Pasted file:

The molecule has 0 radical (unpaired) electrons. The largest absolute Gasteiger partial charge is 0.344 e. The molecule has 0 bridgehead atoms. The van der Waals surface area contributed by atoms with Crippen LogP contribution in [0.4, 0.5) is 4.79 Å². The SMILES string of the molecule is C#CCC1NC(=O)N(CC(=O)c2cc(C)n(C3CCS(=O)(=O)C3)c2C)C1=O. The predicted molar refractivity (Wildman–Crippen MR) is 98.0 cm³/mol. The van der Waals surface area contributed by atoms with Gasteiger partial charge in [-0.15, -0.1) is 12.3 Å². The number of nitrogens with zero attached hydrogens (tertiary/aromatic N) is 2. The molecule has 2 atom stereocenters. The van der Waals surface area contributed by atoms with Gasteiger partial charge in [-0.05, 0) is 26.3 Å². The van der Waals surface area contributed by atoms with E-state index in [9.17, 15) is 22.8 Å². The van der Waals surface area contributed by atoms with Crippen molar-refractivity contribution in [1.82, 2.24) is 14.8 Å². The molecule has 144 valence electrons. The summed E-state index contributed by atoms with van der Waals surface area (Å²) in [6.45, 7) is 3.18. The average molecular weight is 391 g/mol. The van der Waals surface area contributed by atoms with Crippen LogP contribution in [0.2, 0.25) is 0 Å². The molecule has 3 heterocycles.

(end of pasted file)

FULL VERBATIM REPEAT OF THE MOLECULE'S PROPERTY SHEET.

The molecule has 0 radical (unpaired) electrons. The largest absolute Gasteiger partial charge is 0.344 e. The molecule has 0 bridgehead atoms. The van der Waals surface area contributed by atoms with Crippen LogP contribution in [0.4, 0.5) is 4.79 Å². The SMILES string of the molecule is C#CCC1NC(=O)N(CC(=O)c2cc(C)n(C3CCS(=O)(=O)C3)c2C)C1=O. The predicted molar refractivity (Wildman–Crippen MR) is 98.0 cm³/mol. The van der Waals surface area contributed by atoms with Gasteiger partial charge in [-0.15, -0.1) is 12.3 Å². The number of nitrogens with zero attached hydrogens (tertiary/aromatic N) is 2. The molecule has 2 atom stereocenters. The van der Waals surface area contributed by atoms with Gasteiger partial charge in [-0.05, 0) is 26.3 Å². The van der Waals surface area contributed by atoms with E-state index in [9.17, 15) is 22.8 Å². The van der Waals surface area contributed by atoms with Crippen molar-refractivity contribution in [1.82, 2.24) is 14.8 Å². The molecule has 144 valence electrons. The summed E-state index contributed by atoms with van der Waals surface area (Å²) in [6.45, 7) is 3.18. The average molecular weight is 391 g/mol. The van der Waals surface area contributed by atoms with Crippen LogP contribution in [0.2, 0.25) is 0 Å². The molecule has 3 heterocycles.